Approximately 5 to 10 percent of women with breast cancer have a hereditary form of the disease.
Not all people with cancer-predisposing genes will actually develop cancer, but their chances are dramatically increased.
By being informed about cancer risk, people can develop appropriate cancer screening schedules and take steps to shift the odds in their favor.
What is Genetic Testing?
Genetic testing is a highly sophisticated laboratory test that analyzes DNA from a patient’s cells and identifies the presence of chromosomal abnormalities. Many people have heard of BRCA mutations; however, there are several gene mutations that can increase risk for breast and other cancers. Patients who have these mutations have a very high risk of developing cancer during their lifetime.
Who should consider Genetic Testing?
If family history is suggestive of hereditary breast cancer syndrome, patients may want to consider genetic testing.
- A clue that a mutation may exist in a family would be the presence of multiple relatives in a family with breast or ovarian cancer, particularly if diagnosed at a young age.
- Patients with two first-degree relatives who have had breast cancer, such as mother and sister or two sisters, are particularly at risk for having a mutation.
- A male in the family with breast cancer or Ashkenazi Jewish ancestry also increase the likelihood of a BRCA mutation.
At the Breast Center, we are now taking the recommendation of the American Society of Breast Surgeons and testing ALL newly diagnosed breast cancer patients for mutations. We have also expanded the guidelines for other patients, and have found mutations in individuals whom we might not have tested before.
Some physicians now suggest that ALL women have a risk assessment to determine the need for screening, genetics, and risk reducing strategies. At The Breast Center, patients can take a risk assessment evaluation to find out if they should consider genetic testing.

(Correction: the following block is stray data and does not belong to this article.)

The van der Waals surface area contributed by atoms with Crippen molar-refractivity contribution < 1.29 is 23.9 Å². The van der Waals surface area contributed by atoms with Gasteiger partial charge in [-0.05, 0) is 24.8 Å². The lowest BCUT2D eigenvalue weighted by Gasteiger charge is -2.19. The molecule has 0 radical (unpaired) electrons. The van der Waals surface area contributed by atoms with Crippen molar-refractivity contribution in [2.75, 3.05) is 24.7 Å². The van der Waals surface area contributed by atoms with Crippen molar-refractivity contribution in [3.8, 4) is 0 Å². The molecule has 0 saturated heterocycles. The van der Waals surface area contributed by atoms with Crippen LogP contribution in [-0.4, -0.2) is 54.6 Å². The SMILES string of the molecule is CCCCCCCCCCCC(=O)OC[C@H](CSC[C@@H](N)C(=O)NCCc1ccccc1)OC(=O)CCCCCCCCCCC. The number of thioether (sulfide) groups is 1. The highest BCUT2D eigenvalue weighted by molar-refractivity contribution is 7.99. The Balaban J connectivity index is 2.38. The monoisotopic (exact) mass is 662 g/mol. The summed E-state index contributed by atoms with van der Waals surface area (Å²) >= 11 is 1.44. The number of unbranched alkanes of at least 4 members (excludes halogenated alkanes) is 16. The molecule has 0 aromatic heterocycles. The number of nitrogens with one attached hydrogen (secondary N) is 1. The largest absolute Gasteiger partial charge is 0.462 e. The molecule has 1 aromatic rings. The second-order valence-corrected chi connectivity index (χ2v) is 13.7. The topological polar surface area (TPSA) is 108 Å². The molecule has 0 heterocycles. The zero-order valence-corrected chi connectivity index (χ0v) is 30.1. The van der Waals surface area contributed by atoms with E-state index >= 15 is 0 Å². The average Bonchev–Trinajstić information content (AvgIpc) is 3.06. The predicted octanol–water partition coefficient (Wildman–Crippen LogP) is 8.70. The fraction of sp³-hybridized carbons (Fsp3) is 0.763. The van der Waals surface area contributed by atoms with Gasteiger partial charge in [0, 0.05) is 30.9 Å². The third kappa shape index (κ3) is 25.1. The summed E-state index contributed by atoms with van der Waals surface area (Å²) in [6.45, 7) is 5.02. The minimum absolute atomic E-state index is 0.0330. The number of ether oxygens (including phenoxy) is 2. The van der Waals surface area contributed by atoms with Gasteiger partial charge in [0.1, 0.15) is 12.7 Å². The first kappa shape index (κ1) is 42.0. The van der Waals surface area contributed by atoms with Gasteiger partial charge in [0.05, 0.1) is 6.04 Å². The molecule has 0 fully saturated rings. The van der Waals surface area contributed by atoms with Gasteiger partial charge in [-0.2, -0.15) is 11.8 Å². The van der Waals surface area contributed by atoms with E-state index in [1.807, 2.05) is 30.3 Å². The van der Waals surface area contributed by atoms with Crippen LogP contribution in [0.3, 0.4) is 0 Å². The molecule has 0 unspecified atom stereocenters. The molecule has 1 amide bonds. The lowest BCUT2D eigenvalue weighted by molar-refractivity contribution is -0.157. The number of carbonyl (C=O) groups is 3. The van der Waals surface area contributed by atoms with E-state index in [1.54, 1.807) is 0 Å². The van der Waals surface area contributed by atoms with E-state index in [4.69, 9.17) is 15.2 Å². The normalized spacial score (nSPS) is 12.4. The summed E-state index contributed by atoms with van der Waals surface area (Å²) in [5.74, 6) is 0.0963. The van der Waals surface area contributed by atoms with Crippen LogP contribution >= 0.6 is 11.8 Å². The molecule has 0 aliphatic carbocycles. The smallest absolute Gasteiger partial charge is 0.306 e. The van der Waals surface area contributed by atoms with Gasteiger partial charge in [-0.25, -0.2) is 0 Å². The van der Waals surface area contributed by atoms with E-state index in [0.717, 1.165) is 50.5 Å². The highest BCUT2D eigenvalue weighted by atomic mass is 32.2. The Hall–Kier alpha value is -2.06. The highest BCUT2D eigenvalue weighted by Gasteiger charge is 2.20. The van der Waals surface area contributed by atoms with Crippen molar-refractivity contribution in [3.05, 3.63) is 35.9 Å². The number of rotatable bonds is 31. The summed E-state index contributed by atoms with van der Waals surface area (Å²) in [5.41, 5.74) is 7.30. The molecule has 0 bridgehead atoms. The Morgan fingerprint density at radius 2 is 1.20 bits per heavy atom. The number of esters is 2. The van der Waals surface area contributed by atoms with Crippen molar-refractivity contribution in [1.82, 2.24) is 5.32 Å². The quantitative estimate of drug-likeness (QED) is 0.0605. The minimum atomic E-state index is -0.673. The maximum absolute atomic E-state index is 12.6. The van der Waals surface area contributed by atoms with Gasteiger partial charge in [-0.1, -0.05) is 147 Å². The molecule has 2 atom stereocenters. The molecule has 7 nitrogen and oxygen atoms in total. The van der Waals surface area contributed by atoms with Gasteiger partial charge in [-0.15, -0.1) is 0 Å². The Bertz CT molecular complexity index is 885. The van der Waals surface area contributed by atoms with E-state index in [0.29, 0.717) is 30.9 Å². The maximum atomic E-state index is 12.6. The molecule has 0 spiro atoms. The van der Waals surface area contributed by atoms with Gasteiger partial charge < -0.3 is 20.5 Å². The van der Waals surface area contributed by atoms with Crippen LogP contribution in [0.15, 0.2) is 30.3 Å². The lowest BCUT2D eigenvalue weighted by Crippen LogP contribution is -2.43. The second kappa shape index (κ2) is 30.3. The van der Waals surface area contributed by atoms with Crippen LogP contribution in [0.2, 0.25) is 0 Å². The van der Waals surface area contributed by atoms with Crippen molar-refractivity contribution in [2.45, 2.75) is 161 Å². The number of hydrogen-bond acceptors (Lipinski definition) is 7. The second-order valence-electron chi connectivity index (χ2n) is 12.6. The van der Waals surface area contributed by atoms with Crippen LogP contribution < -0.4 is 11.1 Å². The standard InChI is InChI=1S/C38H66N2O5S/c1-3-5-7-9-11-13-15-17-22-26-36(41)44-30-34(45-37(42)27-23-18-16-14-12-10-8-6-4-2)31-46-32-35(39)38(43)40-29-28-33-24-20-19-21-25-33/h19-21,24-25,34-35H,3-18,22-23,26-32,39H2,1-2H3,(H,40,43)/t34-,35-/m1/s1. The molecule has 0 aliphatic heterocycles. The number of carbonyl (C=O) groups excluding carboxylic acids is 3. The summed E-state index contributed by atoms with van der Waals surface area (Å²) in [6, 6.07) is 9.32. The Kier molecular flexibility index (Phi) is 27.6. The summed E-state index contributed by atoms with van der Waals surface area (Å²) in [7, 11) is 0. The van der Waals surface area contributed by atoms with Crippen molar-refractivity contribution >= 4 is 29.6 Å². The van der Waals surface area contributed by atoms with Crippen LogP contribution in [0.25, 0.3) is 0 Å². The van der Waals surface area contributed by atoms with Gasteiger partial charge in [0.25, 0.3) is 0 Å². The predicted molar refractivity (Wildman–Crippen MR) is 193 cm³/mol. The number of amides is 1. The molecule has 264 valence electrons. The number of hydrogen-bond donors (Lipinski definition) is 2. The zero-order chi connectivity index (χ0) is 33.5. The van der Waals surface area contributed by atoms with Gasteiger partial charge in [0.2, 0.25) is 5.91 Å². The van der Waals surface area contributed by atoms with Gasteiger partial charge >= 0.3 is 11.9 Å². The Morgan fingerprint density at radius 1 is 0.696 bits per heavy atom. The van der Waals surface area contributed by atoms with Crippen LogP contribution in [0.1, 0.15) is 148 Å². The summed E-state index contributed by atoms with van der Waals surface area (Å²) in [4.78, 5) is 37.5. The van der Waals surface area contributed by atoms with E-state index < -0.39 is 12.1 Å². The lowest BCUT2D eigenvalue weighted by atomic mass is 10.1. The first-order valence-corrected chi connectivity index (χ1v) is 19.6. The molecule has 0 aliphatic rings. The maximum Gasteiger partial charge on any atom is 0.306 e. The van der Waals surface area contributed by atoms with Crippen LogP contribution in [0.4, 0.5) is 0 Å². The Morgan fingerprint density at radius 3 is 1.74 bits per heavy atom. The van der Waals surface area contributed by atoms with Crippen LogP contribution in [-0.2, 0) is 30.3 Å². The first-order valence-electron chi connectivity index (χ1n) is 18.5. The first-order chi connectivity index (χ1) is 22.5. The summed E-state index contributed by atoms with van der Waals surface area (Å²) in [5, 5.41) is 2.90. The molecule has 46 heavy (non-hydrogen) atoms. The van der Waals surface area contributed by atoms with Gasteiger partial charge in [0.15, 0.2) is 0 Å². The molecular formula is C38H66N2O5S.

Take our Genetics Hereditary Cancer Quiz to learn more about your risk of breast cancer.
Schedule a Personalized Risk Assessment to learn more.
The first step, if you are interested in genetic testing, is to meet with our specially trained registered nurse for a Risk Assessment Appointment. At this appointment, you will discuss your personal and family history to determine whether you are at increased risk for breast cancer. To schedule a Personalized Risk Assessment Appointment with our registered nurse and find out if genetic testing is an option for you, please call 479-442-6266.
Before your Risk Assessment appointment, it is helpful to talk to your family about relatives who have had a cancer diagnosis – especially breast and ovarian cancer. Information on both your mother’s and father’s side of the family is important. Questions to ask include:
- Who has had cancer of any kind?
- Where did the cancer start?
- How old were they at time of diagnosis?
- Has anyone in the family had genetic testing? If so, bring a copy of their results if possible.
Download a risk assessment form to help you gather more information for your Risk Assessment Appointment.